Prime Minister Justin Trudeau, middle, stands with Chief of Defence Staff Gen. Jonathan Vance, left, Minister of Foreign Affairs Chrystia Freeland, second from left, and Minister of National Defence Minister Harjit Singh Sajjan, right, as he holds a press conference at the NATO Summit in Brussels, Belgium, on Thursday, July 12, 2018. THE CANADIAN PRESS/Sean Kilpatrick

Trudeau bills 10-year defence spending plan as answer to Trump spending call

Prime Minister Justin Trudeau bills 10-year defence spending plan as answer to Donald Trump’s persistent spending call.

Prime Minister Justin Trudeau is billing a pre-existing plan to grow military spending by 70 per cent over the next 10 years as Canada’s answer to hat NATO allies spend two per cent of their GDP on defence.

At a news conference wrapping up the two-day NATO summit in Brussels, Trudeau was pressed to provide more details about the U.S. president’s sudden insistence that allies have agreed to spend more — and to do it more quickly.

“We are increasing our defence budget — indeed, we’re increasing it by 70 per cent over the next decade,” Trudeau said when asked about what Canada had agreed to during an emergency session of NATO members.

“This is something that came about following what, quite frankly, was years of declining investment and under-investment by a broad number of NATO allies over the past decades … including Canada.

“Canada had been also under-investing and neglecting its military investments.”

Related: Trudeau and Trump have informal meeting on trade at NATO summit

Related: Trudeau and Trump share concern about a proposed Russian pipeline

He touted his government’s long-awaited defence policy review, released last June, as the answer to Trump’s latest demands for more spending from NATO allies. And he said Canada has promised to reverse a decline in military resources with an eye towards the two per cent target.

“We reaffirmed our commitment to the Wales declaration … that is something we certainly agree with,” he said of the target, established during the NATO summit in Wales in 2014.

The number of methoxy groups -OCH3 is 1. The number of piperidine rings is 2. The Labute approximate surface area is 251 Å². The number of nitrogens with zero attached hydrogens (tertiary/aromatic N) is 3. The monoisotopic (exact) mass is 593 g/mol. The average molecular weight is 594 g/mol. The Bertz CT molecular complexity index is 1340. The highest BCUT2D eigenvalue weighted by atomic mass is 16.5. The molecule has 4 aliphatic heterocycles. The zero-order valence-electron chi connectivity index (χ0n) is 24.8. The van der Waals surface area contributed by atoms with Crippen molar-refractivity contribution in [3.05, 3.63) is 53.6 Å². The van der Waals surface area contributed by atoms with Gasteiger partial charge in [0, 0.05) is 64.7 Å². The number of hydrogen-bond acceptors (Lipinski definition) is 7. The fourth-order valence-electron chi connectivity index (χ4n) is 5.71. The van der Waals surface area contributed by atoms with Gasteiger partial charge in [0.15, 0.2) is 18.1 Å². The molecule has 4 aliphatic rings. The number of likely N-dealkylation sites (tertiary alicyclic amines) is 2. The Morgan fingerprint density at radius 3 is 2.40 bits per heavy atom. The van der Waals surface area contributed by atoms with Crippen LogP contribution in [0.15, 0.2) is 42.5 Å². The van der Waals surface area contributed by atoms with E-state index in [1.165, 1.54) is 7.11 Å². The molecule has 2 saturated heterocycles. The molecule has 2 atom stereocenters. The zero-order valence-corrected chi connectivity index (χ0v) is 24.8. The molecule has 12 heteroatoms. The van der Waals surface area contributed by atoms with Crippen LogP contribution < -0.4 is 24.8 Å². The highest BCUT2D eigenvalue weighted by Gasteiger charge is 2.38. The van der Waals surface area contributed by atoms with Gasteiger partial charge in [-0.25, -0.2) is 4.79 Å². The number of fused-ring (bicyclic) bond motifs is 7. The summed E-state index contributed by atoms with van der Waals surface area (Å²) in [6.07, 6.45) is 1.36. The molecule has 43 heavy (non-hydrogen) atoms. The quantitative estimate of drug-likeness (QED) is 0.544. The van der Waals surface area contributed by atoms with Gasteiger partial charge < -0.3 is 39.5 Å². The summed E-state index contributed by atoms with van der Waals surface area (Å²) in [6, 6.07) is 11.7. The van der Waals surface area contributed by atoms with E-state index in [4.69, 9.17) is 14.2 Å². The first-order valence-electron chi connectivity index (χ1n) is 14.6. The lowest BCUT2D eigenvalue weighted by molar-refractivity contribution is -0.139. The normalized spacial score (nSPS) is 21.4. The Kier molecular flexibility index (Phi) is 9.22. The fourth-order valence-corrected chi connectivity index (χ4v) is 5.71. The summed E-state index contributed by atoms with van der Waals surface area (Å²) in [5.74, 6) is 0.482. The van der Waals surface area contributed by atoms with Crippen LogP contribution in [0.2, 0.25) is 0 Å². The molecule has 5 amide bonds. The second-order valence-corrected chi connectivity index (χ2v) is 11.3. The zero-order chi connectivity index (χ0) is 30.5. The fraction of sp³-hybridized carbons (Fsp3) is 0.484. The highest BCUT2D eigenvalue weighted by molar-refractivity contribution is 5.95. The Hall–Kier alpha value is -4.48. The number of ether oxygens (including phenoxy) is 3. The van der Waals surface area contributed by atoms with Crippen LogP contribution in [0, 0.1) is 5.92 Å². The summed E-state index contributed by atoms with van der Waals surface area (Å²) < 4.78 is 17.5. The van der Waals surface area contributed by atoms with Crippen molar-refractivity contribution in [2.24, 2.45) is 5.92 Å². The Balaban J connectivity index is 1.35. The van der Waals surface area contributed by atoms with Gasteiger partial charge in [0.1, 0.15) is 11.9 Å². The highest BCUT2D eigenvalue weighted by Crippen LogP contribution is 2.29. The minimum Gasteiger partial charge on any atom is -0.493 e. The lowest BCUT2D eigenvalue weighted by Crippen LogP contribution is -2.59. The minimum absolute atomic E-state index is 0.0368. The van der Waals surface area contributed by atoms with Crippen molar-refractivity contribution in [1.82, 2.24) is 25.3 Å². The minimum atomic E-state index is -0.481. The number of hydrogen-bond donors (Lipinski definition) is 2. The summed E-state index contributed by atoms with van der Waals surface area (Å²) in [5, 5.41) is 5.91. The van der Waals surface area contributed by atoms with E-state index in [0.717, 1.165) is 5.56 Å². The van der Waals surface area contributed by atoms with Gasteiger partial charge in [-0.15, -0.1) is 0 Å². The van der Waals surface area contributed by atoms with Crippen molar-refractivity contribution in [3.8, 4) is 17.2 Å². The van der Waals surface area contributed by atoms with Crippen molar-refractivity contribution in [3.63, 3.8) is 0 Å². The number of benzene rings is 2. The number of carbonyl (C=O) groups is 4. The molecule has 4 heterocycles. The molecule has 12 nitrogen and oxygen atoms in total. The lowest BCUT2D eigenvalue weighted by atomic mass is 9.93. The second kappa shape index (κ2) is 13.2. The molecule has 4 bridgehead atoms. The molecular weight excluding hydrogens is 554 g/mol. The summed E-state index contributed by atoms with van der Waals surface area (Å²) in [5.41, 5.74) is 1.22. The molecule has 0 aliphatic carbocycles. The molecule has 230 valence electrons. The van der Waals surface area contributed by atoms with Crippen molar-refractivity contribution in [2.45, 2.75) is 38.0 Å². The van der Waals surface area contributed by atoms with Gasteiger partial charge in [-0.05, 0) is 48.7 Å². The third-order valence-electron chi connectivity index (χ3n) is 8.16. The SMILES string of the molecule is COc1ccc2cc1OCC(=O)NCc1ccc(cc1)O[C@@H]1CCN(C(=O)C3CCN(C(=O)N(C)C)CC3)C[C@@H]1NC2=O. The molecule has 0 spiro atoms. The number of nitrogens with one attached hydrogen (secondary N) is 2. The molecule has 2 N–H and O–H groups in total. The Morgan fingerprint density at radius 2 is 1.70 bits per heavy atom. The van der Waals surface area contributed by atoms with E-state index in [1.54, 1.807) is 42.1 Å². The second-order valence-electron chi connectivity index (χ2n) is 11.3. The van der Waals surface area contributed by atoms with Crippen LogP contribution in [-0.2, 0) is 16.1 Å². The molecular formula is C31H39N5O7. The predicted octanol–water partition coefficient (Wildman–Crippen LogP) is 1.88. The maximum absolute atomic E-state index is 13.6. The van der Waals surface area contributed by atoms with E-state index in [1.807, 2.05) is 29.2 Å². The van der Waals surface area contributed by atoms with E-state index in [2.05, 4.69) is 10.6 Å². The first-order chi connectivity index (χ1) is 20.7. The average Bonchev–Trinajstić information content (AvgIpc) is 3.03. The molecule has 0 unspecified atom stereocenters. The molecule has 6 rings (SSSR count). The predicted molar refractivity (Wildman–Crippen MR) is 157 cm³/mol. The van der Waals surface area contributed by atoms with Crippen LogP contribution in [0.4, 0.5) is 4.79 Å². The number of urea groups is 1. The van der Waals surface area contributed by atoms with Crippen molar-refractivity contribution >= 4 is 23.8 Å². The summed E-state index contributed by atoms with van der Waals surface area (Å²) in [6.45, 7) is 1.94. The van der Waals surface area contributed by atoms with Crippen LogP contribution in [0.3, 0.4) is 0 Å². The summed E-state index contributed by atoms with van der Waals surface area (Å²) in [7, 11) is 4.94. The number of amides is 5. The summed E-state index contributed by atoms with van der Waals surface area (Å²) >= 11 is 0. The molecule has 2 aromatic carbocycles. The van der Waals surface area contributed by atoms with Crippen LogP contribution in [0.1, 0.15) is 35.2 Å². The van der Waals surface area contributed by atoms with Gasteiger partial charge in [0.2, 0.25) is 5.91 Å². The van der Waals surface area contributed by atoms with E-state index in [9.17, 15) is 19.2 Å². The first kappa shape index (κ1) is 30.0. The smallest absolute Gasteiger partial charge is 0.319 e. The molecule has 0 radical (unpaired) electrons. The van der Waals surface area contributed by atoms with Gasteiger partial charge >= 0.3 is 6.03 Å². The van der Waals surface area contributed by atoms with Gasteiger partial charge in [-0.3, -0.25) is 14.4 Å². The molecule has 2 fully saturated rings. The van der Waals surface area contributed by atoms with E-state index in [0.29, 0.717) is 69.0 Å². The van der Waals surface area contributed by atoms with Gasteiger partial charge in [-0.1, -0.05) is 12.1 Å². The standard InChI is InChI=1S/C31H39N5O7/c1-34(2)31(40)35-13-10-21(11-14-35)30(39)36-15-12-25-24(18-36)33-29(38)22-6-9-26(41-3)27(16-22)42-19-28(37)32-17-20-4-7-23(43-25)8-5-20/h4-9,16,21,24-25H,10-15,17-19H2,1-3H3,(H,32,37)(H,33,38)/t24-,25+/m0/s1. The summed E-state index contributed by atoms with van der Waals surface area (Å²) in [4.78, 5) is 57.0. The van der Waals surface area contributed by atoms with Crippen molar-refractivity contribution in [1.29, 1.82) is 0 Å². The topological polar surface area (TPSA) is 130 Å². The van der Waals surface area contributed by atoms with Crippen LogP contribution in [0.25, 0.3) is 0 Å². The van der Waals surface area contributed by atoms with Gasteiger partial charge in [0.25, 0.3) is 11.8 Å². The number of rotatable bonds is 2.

“That’s why we are pleased that based on the consultation we did with Canadians and our own defence policy review, we’re moving forward with increasing by 70 per cent our defence investments over the coming decade.”

Including that commitment, however, Canada’s current defence spending plans are only expected to bring it to 1.4 per cent of GDP, well short of the Wales target.

Canada was never expected to agree to Trump’s timelines for reaching two per cent. Instead, Trudeau’s announcement prior to the summit — plans to lead a new training mission in Iraq and an extension on its role with a NATO battle group in Latvia through 2023 — were aimed at demonstrating a commitment beyond mere dollars.

Following Thursday’s emergency session of NATO members, Trump declared the military alliance to be ”very unified, very strong, no problem.” He said he successfully pushed for NATO members to spend more of their budgets on defence and at a faster pace than expected.

He said NATO is “more co-ordinated” and there’s a “better spirit for NATO” — surprising sentiments considering Trump has long made his disdain for the alliance well known, and had even threatened to pull the U.S. out of the alliance over the spending dispute.

The Canadian Press

Like us on Facebook and follow us on Twitter.

Just Posted

Skijoring gets your “giddyup” going in Clearwater

The second annual Skijoring event took place at the Smokin True Ranch… Continue reading

Veteran Welcome Program instigated by Legion

Members of the Barriere Legion Branch 242 recently announced that the Legion… Continue reading

Check out the banned books at the Barriere Library

Barriere Head Librarian, Pam Rudd, tells that this year is the 35th… Continue reading

Cougars win West Zone Champs

Barriere Secondary’s Senior Girls and Senior Boys teams have won the Single… Continue reading

Rural residents angry BC Hydro shut down power during cold snap

Residents in a rural area outside of Barriere, B.C., have a beef… Continue reading

‘Riya was a dreamer’: Mother of slain 11-year-old Ontario girl heartbroken

Her father, Roopesh Rajkumar, 41, was arrested some 130 kilometres away

CRTC report finds ‘misleading, aggressive’ sales tactics used by telecom industry

Report recommends measures to make a fairer situation for consumers

Trudeau takes personal hit amid SNC-Lavalin controversy: poll

Overall, 41 per cent of respondents believed the prime minister had done something wrong in the affair

B.C. photographer captures otters on ice

A Langley photographer was at the right place at the right time on the Fraser River

Do you live with your partner? More and more Canadians don’t

Statistics Canada shows fewer couples live together than did a decade ago

B.C. child killer denied mandatory outings from psychiatric hospital

The B.C. Review Board decision kept things status quo for Allan Schoenborn

Searchers return to avalanche-prone peak in Vancouver to look for snowshoer

North Shore Rescue, Canadian Avalanche Rescue Dog teams and personnel will be on Mt. Seymour

Market volatility, mortgages loom over upcoming earnings of Canada’s big banks

Central bank interest hikes have padded the banks’ net interest margins

Hearings into SNC-Lavalin affair start today, but not with Wilson-Raybould

She has repeatedly cited solicitor-client privilege to refuse all comment

Most Read